YouTube only as good as its users
Tom Scocca of the New York Observer wrote a long appreciation of the YouTube phenomenon this weekend, wondering at how the online video sharing site has suddenly given concrete form to our ephemeral TV memories.
DULY NOTED: Tom Scocca of the New York Observer wrote a long appreciation of the YouTube phenomenon this weekend, wondering at how the online video sharing site has suddenly given concrete form to our ephemeral TV memories.
“The thing about television used to be that once you saw it, it was gone,” Scocca writes. “It was disposable, and it was mostly dispensed with — the old signals, from what we used to watch, streaming out past the Oort Cloud, carrying Lancelot Link, Secret Chimp away into infinity.”
Without the half-life of syndication, so many of our TV memories become just that — memories, recalled with varying degrees of diminishing precision to other people, in the hope that they’ll corroborate how hot Geena Davis was when she played Karen on Family Ties, or the time that Johnny Carson told Raquel Welch to “move that damned cat” when she asked him if he wanted to pet her pussy. (For the record — never happened, and depending on the age of the person telling the story, it was Zsa Zsa Gabor, Ann-Margret, Dyan Cannon or Farrah Fawcett-Majors sitting on Johnny’s couch with the fictional cat.)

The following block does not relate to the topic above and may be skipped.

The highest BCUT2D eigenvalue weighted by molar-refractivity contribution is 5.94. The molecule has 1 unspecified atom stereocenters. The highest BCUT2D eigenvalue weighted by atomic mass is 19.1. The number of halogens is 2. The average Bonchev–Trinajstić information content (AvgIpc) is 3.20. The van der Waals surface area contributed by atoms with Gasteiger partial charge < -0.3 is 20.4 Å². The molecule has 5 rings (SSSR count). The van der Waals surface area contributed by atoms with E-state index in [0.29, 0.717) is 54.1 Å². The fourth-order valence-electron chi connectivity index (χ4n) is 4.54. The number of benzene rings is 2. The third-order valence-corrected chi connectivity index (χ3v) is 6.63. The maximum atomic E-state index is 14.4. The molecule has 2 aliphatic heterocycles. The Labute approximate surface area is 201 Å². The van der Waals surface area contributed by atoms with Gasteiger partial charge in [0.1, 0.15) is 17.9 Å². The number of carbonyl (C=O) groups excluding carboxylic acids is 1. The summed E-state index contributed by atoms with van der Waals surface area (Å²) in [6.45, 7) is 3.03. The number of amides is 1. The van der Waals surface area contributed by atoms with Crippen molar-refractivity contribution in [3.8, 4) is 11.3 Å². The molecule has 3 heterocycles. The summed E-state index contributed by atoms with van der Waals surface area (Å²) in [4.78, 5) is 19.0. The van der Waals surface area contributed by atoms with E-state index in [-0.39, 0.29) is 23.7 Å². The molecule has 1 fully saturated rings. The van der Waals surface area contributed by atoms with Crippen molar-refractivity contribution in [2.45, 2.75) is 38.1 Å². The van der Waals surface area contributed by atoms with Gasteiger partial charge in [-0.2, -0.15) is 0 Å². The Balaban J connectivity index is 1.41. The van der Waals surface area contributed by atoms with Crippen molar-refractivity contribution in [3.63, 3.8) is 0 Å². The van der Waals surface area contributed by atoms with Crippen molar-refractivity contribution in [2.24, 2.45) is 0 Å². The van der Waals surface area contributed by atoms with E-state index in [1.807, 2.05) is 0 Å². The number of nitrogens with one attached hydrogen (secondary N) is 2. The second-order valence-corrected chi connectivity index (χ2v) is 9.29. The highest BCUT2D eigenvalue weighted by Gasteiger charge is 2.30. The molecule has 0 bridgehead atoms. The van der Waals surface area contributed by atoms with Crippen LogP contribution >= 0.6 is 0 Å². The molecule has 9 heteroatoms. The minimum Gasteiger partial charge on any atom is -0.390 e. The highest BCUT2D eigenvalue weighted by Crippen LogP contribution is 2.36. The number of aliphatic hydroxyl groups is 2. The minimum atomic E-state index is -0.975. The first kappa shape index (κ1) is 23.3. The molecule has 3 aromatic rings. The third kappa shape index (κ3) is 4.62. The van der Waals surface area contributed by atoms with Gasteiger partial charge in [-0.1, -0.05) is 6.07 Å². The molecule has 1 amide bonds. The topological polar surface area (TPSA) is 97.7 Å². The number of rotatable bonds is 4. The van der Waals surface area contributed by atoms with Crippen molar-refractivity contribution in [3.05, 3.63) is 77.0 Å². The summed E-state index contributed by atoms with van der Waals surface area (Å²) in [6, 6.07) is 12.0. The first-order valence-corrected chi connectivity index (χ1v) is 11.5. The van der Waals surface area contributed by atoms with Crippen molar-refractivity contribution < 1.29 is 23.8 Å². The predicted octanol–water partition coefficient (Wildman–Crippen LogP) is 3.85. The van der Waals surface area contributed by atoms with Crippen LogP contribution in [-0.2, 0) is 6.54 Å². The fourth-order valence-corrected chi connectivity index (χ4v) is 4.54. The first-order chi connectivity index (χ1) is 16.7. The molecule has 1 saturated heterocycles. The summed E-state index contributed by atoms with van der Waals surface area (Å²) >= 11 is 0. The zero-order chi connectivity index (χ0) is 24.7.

For Scocca, his big YouTube revelation comes with a clip of The Pixies performing on Dennis Miller’s doomed post-SNL talk show. Scocca was in college when he saw the band’s 1992 appearance on Miller’s show, and as far as he’s concerned, time hasn’t been kind to Miller, who he remembers as achingly funny and hip as he went up to introduce himself to the band he was savvy enough to book. Watching it again on the tiny video window on his computer 14 years later, Scocca is crestfallen: “He was smarmy; he was stilted; his floppy West Coast suit was ridiculous. He wasn’t funny.”
The thing about YouTube as an archive, however, is that it’s only as comprehensive as the enthusiasms and collections of the users who root through their old VHS tapes to find that old episode of Knight Rider they’ve been carrying around since high school, complete with period commercials. Provided this viewer has the skills to convert their faded old tape to a tidy little video file, it’s still hard to see the YouTube museum as anything but comprehensive.
It’s as if we entrusted the preservation of literature, in every language and genre, to a few thousand pack rat college students, and built our future reading lists from whatever they’ve managed to hold on to after 20 years of moves, thieving roommates, absent-minded friends, marriage, kids and many garage sales.
If there’s one law that needs to be respected, however, it’s that you have to assume anything you ever do in front of a camera can end up on the Internet, as Melanie Martinez, host of a PBS kids’ show found out last week, when a satirical public service announcement she made seven years ago — advocating anal sex as a contraceptive option for horny teens — found its way onto Google Video.
PBS fired Martinez and made actors everywhere sweat about that herpes commercial they made back in New York, or the stuff their girlfriends shot on Spring Break back in ’98.